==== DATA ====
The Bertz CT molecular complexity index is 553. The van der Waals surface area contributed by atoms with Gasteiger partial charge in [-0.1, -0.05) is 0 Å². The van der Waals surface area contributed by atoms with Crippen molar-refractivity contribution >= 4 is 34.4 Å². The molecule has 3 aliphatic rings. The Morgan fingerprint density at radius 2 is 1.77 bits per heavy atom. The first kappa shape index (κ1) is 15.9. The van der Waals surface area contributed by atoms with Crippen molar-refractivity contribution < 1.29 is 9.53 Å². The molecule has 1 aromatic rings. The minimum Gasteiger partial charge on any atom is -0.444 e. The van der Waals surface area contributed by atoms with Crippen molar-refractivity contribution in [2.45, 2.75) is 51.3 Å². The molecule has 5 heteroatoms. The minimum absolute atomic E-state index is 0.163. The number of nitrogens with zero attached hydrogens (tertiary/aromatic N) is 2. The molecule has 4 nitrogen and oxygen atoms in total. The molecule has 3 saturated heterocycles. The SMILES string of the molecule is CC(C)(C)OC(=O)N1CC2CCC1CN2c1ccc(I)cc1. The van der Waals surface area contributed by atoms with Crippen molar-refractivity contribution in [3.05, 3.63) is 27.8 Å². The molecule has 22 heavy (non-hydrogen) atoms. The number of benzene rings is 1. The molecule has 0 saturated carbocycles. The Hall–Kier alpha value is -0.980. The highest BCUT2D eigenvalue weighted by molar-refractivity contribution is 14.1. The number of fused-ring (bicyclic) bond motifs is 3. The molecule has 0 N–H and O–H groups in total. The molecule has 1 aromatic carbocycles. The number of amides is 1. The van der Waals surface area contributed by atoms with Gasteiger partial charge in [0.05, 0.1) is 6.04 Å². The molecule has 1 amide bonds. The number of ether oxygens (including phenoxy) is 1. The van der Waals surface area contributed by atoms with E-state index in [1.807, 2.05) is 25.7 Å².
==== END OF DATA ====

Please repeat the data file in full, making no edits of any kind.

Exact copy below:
The Bertz CT molecular complexity index is 553. The van der Waals surface area contributed by atoms with Gasteiger partial charge in [-0.1, -0.05) is 0 Å². The van der Waals surface area contributed by atoms with Crippen molar-refractivity contribution >= 4 is 34.4 Å². The molecule has 3 aliphatic rings. The Morgan fingerprint density at radius 2 is 1.77 bits per heavy atom. The first kappa shape index (κ1) is 15.9. The van der Waals surface area contributed by atoms with Crippen molar-refractivity contribution < 1.29 is 9.53 Å². The molecule has 1 aromatic rings. The minimum Gasteiger partial charge on any atom is -0.444 e. The van der Waals surface area contributed by atoms with Crippen molar-refractivity contribution in [2.45, 2.75) is 51.3 Å². The molecule has 5 heteroatoms. The minimum absolute atomic E-state index is 0.163. The number of nitrogens with zero attached hydrogens (tertiary/aromatic N) is 2. The molecule has 4 nitrogen and oxygen atoms in total. The molecule has 3 saturated heterocycles. The SMILES string of the molecule is CC(C)(C)OC(=O)N1CC2CCC1CN2c1ccc(I)cc1. The van der Waals surface area contributed by atoms with Crippen molar-refractivity contribution in [3.05, 3.63) is 27.8 Å². The molecule has 22 heavy (non-hydrogen) atoms. The number of benzene rings is 1. The molecule has 0 saturated carbocycles. The Hall–Kier alpha value is -0.980. The highest BCUT2D eigenvalue weighted by molar-refractivity contribution is 14.1. The number of fused-ring (bicyclic) bond motifs is 3. The molecule has 0 N–H and O–H groups in total. The molecule has 1 aromatic carbocycles. The number of amides is 1. The van der Waals surface area contributed by atoms with Gasteiger partial charge in [0.05, 0.1) is 6.04 Å². The molecule has 1 amide bonds. The number of ether oxygens (including phenoxy) is 1. The van der Waals surface area contributed by atoms with E-state index in [1.807, 2.05) is 25.7 Å².